As one unlucky Facebook user found out, it doesn’t take much to convince Facebook that someone is dead – even if they’re very much alive. Randy Foster, a 36-year-old (not dead) Maine man, had his Facebook account locked because someone reported him as being deceased. The process for claiming a fellow Facebook user is dead is surprisingly simple, and distressingly easy to exploit; simply fill out a simple “Memorialization Request” form and the process begins. Facebook needs an obituary or a news source to verify that the person is dead, and as Buzzfeed editor Katie Notopoulos found out in an experiment to “kill” one of her co-workers, that part’s pretty easy too. She used the obituary of a 74-year-old man living in a different part of the country whose name was similar, not even the same, to the co-worker she was attempting to memorialize on Facebook. However, her co-worker was still removed.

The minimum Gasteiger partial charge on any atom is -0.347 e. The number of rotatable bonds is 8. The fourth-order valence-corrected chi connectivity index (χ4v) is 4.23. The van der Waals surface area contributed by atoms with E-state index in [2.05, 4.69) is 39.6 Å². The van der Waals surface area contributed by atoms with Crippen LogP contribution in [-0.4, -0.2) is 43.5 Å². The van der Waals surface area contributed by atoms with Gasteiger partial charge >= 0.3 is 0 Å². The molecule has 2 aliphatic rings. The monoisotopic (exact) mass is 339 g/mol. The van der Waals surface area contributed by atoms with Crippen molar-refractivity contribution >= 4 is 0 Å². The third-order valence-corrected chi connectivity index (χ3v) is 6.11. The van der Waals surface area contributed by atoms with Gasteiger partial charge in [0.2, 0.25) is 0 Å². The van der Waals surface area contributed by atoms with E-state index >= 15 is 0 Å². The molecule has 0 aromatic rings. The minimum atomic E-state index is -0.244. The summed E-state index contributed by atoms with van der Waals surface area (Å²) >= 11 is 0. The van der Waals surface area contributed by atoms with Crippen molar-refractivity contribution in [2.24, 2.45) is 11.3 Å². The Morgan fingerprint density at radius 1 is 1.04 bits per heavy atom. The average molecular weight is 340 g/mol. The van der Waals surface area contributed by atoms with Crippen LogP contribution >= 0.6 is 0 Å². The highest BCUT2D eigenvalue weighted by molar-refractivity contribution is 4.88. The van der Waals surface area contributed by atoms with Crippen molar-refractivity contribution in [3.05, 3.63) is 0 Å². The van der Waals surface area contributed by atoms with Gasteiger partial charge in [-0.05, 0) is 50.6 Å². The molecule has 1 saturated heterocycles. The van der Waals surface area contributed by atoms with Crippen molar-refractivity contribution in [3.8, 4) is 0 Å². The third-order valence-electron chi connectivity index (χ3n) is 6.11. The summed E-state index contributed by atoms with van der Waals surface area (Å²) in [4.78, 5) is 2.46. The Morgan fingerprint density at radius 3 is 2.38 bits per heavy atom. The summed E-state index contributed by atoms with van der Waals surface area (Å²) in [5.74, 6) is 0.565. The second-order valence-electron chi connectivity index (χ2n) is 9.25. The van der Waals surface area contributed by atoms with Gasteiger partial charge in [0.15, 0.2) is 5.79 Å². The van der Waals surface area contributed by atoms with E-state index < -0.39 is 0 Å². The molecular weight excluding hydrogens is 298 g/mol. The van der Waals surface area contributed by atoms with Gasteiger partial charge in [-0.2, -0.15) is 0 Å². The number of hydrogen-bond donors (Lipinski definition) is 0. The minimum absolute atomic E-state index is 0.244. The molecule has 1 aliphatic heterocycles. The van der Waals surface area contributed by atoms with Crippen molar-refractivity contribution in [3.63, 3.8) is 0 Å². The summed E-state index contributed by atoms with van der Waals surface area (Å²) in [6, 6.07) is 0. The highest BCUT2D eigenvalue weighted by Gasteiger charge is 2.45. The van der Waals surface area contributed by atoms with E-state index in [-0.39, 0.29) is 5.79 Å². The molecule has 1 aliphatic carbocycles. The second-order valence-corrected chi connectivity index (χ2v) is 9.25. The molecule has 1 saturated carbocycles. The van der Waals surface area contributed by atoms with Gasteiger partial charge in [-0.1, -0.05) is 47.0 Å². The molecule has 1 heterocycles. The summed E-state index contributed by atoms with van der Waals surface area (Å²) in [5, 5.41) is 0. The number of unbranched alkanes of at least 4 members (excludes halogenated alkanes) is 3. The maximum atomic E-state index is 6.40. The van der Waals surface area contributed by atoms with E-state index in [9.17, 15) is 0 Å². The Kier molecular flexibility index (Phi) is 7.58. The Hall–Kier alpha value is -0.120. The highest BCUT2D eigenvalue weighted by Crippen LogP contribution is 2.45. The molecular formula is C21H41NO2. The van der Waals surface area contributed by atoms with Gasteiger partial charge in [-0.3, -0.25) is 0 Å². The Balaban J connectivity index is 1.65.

“We have designed the memorialization process to be effective for grieving families and friends, while still providing precautions to protect against either erroneous or malicious efforts to memorialize the account of someone who is not deceased,” Facebook said in a statement to ABC News. “We also provide an appeals process for the rare instances in which accounts are mistakenly reported or inadvertently memorialized.”
While Facebook’s efforts to protect the privacy of its deceased users are admirable; hopefully, they will consider stronger privacy safeguards for its living users in the future.
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